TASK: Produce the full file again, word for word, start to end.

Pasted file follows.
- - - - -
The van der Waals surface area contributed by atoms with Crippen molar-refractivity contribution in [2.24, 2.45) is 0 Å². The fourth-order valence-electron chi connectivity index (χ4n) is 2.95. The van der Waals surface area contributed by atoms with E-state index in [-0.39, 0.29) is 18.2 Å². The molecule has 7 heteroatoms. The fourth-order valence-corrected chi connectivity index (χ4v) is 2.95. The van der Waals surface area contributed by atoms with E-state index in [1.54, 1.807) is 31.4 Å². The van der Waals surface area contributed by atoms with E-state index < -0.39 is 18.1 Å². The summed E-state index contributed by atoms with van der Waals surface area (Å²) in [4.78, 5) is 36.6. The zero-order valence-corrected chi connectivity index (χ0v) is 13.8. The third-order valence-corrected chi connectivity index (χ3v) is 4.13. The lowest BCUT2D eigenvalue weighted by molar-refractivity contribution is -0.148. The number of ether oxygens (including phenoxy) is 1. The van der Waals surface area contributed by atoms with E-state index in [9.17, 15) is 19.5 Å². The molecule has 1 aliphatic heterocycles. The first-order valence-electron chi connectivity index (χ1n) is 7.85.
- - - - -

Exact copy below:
The van der Waals surface area contributed by atoms with Crippen molar-refractivity contribution in [2.24, 2.45) is 0 Å². The fourth-order valence-electron chi connectivity index (χ4n) is 2.95. The van der Waals surface area contributed by atoms with E-state index in [-0.39, 0.29) is 18.2 Å². The molecule has 7 heteroatoms. The fourth-order valence-corrected chi connectivity index (χ4v) is 2.95. The van der Waals surface area contributed by atoms with E-state index in [1.54, 1.807) is 31.4 Å². The van der Waals surface area contributed by atoms with E-state index < -0.39 is 18.1 Å². The summed E-state index contributed by atoms with van der Waals surface area (Å²) in [4.78, 5) is 36.6. The zero-order valence-corrected chi connectivity index (χ0v) is 13.8. The third-order valence-corrected chi connectivity index (χ3v) is 4.13. The lowest BCUT2D eigenvalue weighted by molar-refractivity contribution is -0.148. The number of ether oxygens (including phenoxy) is 1. The van der Waals surface area contributed by atoms with E-state index in [9.17, 15) is 19.5 Å². The molecule has 1 aliphatic heterocycles. The first-order valence-electron chi connectivity index (χ1n) is 7.85.